What is ENIG Finishing in PCB and Its Process Flow?

In the circuit board manufacturing process, it may be necessary to apply PCB surface finish to achieve corrosion protection, enhanced wetting properties, and more reliable soldering. However, there are several different types of finish methods, including HASL, ENIG, OSP, and Immersion Silver. To provide you with a better understanding of this process, this TechSparks article will offer a comprehensive overview of the ENIG finish.

What is ENIG Finishing

ENIG in PCB stands for Electroless Nickel Immersion Gold, which refers to covering the copper pads on the circuit board with a layer of metal to protect them from environmental conditions such as corrosion. Despite its higher cost, this treatment method is often considered worthwhile due to its RoHS compatibility. It consists of two metal layers – the first layer being nickel and the second layer being gold. Nickel serves as a barrier layer for copper and material for soldering components, while gold safeguards nickel during storage and offers lower contact resistance. It’s important to note that the thickness of nickel varies from 4 to 7 micrometers, while the thickness of gold is approximately 0.05 to 0.23 micrometers. The processing temperature for ENIG plating is around 80℃ Celsius.

How can you differentiate an ENIG PCB?

  • Golden Appearance: Due to the uniform nickel plating followed by a thin layer of gold immersion on the pads, the solder pads often exhibit a golden or gold-yellow color.
  • Smooth Texture: The treated solder pad surface appears smooth without the solder “whiskers” that can be seen in processes like HASL.


Characteristics of ENIG Plating

  • Due to the different crystal structures created by gold electroplating and immersion gold processes, the ENIG surface is more solder-friendly compared to gold electroplated surfaces, avoiding slow soldering speeds and solder joint failures.
  • With excellent wettability and stable chemical characteristics, ENIG circuit board offers a longer shelf life (1 year). Additionally, it provides a flatter surface, making it an optimal choice for ball grid array.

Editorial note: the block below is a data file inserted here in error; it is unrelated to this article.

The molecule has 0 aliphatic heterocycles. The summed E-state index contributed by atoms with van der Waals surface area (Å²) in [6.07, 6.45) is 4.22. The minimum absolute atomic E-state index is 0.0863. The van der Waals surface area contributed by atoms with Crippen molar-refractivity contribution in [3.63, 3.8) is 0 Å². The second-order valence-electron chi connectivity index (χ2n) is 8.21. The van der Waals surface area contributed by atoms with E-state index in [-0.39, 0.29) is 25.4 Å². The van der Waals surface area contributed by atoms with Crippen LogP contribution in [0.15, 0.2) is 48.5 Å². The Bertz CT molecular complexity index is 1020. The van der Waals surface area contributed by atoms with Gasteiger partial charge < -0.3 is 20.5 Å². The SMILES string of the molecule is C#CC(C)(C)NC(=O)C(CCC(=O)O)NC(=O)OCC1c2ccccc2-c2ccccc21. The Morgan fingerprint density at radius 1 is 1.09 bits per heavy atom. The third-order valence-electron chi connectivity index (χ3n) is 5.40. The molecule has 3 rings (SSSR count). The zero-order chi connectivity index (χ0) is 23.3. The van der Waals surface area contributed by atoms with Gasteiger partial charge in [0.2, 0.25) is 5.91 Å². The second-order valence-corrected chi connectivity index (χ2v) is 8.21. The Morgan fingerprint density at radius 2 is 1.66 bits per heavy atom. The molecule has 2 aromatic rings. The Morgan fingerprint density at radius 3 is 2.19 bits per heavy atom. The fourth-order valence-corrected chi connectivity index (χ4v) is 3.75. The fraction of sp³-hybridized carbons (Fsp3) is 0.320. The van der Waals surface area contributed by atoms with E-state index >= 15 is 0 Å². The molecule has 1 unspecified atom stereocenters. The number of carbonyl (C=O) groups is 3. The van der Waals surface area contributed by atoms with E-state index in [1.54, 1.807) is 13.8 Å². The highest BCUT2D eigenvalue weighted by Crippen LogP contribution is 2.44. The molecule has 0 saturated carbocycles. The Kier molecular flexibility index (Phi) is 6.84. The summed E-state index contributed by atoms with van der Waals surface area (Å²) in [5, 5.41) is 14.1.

• Having good wettability, surface flatness, and coplanarity, along with the robust chemical properties of immersion gold, contribute to its extended shelf life, approximately one year.
  • During PCB design, engineers often consider tolerance compensation, ensuring that ENIG does not affect pad spacing, making the application process easier.
  • A metallic intermetallic compound forms between nickel and gold, offering good solderability through reaction with tin. This compound is Ni3Sn4.
  • On the finished board, the pads are composed of nickel-gold and are embedded within the copper layer rather than being on the surface. This could potentially cause interference with signal transmission or hinder tight-spacing pads, leading to short circuits.
  • High cost remains a primary deterrent for engineers to utilize this method.

How to Apply ENIG Surface Finish

When to use?

As previously mentioned, there are various PCB surface treatments available, but in certain scenarios, ENIG surface treatment proves to be the optimal choice. Firstly, for applications prone to oxidation-reduction reactions, ENIG treatment is evidently more favorable as it prevents such issues by isolating from the air. Secondly, when PCB trace widths and spacing are limited, TechSparks recommends using ENIG to minimize short circuits between exposed copper layers and offer anti-creep properties. Additionally, if wire bonding is required during the assembly process, ENIG must be used for your circuit board.

How to use?

Now, let’s delve into the process of implementing ENIG on a printed circuit board:

  1. Materials: This includes electroless nickel solution, gold solution, cleaning agents, activators, etc.
  2. Cleaning: The prepared cleaning agent is applied to wipe the circuit board, ensuring the removal of surface grease, dust, and contaminants. After confirming cleanliness, rinsing is performed to eliminate cleaning residues, followed by a drying process.
  3. Activation: This step aims to enhance the reactivity of the metal surface for better interaction with subsequent chemical treatments. The circuit board is immersed in a prepared activator, which can be an acidic solution or specific chemicals. Activation time and conditions are controlled based on specific process specifications.
  4. Chemical Nickel Deposition: The board is immersed in an electroless nickel solution, where the reducing agent and nickel ions undergo a chemical reaction to form a uniform nickel layer, providing protective benefits.
  5. Gold Deposition: Subsequently, the circuit board with the nickel layer is immersed in a bath containing gold solution. Similar to the previous step, a gold layer is formed on the surface, providing a reliable and durable surface for soldering and wire bonding.
  6. Finishing: After the ENIG plating process, thorough cleaning and drying are conducted again to prevent excess chemicals from causing damage. Quality inspection may be performed if conditions allow, ensuring the quality and performance of the solder pads.
enig plating process

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